The full piece Mindfulness exercises ‘help students stay focused in class’ can be read at Times Higher Education 
Full reference:

Miller, C. J.,  Borsatto, J., & Al-Salom, P. | 2018|   Testing a quick mindfulness intervention in the university classroom| Journal of Further and Higher Education|ePub|  https://doi.org/10.1080/0309877X.2017.1409345

The article is available to Rotherham NHS staff to request here 



Being in nature helps to support mindfulness practices

New research suggests mindfulness training can be improved if it is carried out in natural settings. The study published in the Consciousness and Cognition journal, demonstrate  how a natural environment can support mindfulness practices, as it less ‘effortful’ than traditional training which favour an exercise-based approach. 
Mindfulness courses conventionally use effortful, focused meditation to train attention. In contrast, natural settings can effortlessly support state mindfulness and restore depleted attention resources, which could facilitate meditation.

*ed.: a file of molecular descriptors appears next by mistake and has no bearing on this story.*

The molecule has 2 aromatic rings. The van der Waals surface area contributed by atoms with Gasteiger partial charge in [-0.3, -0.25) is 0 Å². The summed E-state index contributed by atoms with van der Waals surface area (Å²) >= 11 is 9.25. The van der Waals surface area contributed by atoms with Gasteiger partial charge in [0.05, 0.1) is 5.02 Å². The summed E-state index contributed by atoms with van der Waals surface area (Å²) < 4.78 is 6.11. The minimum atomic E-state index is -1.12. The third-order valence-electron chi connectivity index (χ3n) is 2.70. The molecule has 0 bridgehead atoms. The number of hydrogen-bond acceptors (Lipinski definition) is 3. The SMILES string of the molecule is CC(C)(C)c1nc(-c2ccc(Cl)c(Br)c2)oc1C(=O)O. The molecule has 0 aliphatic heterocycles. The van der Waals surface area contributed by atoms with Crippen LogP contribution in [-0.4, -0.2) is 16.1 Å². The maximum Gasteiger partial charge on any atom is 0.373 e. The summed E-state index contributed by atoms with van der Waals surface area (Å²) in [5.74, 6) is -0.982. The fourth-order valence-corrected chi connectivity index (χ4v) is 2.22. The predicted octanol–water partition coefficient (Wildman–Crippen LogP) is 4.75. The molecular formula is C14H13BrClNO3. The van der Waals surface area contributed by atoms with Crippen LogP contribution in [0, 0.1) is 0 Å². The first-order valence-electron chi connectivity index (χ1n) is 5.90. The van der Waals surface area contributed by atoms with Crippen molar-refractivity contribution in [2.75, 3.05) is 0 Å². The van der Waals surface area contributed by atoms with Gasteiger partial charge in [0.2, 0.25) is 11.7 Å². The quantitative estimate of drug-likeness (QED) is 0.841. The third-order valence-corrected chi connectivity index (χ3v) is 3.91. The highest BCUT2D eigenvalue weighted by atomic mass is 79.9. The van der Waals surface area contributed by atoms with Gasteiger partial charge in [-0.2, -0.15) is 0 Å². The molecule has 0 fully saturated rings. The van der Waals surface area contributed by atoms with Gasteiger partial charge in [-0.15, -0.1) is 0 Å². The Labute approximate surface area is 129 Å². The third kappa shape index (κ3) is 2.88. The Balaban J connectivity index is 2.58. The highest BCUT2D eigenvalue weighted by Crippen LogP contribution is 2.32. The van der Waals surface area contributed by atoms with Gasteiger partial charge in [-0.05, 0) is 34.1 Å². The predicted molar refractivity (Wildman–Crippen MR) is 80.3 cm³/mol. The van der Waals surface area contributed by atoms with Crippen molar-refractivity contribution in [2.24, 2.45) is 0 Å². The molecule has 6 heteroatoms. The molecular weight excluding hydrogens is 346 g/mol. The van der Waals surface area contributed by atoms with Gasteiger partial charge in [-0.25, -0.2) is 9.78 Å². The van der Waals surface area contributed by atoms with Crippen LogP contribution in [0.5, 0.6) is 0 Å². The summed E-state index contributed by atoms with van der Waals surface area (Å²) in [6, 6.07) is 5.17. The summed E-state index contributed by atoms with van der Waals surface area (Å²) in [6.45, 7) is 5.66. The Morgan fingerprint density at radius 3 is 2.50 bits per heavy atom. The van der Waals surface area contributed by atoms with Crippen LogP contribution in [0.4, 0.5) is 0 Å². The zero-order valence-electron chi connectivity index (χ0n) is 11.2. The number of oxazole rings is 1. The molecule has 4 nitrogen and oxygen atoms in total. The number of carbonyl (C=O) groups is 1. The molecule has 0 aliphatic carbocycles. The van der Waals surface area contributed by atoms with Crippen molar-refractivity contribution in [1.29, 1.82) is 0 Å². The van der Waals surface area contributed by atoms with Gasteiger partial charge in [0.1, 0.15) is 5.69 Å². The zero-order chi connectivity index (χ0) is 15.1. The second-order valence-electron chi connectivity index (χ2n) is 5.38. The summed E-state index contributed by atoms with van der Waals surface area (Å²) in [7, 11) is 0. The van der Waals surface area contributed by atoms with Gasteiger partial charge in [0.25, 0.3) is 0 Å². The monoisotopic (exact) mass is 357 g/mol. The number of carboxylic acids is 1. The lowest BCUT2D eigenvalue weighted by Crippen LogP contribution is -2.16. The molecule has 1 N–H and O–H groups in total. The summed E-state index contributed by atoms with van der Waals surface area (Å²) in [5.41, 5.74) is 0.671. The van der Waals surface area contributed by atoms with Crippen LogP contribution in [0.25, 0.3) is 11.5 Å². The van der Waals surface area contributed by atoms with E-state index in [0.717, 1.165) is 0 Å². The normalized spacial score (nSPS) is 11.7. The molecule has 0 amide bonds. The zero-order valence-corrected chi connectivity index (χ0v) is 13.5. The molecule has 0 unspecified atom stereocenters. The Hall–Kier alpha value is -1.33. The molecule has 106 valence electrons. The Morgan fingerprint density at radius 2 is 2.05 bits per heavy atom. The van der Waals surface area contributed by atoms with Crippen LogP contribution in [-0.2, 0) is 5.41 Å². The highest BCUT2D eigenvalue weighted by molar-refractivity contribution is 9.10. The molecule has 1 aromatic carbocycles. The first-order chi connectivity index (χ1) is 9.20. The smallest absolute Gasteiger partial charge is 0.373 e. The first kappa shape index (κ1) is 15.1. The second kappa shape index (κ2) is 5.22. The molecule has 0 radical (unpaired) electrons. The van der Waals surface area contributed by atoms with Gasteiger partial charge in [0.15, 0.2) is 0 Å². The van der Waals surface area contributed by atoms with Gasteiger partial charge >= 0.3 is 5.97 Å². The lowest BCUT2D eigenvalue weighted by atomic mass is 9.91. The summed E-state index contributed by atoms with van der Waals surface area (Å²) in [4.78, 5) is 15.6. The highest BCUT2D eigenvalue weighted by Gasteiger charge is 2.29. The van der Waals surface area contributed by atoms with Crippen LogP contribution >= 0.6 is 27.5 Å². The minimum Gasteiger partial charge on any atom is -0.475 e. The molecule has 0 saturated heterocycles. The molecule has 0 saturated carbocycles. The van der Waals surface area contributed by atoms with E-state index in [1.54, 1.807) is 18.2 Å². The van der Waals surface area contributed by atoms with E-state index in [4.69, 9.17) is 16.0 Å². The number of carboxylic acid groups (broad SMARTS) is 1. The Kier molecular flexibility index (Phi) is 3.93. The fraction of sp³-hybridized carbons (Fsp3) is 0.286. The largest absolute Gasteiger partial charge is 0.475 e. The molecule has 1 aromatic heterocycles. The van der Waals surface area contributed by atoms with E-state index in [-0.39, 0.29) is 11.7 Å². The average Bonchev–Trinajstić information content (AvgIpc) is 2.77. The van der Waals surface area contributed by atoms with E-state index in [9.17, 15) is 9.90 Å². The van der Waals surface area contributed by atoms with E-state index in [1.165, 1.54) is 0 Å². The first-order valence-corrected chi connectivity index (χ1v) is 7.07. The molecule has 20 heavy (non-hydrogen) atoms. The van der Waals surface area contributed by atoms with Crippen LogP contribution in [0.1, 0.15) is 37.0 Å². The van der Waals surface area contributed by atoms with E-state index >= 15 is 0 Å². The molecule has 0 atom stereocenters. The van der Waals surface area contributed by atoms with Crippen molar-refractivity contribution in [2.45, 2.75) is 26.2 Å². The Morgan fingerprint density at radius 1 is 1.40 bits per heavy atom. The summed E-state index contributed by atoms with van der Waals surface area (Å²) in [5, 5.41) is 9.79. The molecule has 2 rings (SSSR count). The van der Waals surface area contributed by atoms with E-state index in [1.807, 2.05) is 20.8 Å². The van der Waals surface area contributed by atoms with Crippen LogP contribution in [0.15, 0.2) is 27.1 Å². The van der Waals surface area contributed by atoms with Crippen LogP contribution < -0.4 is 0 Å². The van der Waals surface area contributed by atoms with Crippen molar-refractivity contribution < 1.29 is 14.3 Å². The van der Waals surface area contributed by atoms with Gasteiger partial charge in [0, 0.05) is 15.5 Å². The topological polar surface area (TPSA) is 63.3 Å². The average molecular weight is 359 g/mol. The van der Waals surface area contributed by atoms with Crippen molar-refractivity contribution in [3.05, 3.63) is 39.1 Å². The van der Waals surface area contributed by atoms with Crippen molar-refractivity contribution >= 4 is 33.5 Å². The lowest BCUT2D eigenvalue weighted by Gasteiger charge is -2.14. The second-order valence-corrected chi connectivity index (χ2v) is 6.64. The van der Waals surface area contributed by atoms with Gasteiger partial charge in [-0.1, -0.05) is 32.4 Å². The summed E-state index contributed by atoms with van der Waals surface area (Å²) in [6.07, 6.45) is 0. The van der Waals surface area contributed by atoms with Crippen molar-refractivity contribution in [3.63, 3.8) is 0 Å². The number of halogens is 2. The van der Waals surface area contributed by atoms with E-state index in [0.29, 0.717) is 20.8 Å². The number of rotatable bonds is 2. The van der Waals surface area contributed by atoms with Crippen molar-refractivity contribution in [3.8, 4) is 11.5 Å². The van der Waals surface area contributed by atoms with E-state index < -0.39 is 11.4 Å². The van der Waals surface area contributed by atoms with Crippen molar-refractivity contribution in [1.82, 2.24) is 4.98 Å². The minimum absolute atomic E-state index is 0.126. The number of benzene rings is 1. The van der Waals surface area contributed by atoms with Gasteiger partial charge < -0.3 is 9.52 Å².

The researchers erformed two studies that compared conventional training with restoration skills training (ReST) that taught low-effort open monitoring meditation in a garden over five weeks. Assessments before and after meditation on multiple occasions showed that ReST meditation increasingly enhanced attention performance. Conventional meditation enhanced attention initially but increasingly incurred effort, reflected in performance decrements toward the course end.

With both courses, attentional improvements generalized in the first weeks of training. Against established accounts, the generalized improvements thus occurred before any effort was incurred by the conventional exercises. We propose that restoration rather than attention training can account for early attentional improvements with meditation. ReST holds promise as an undemanding introduction to mindfulness and as a method to enhance restoration in nature contacts.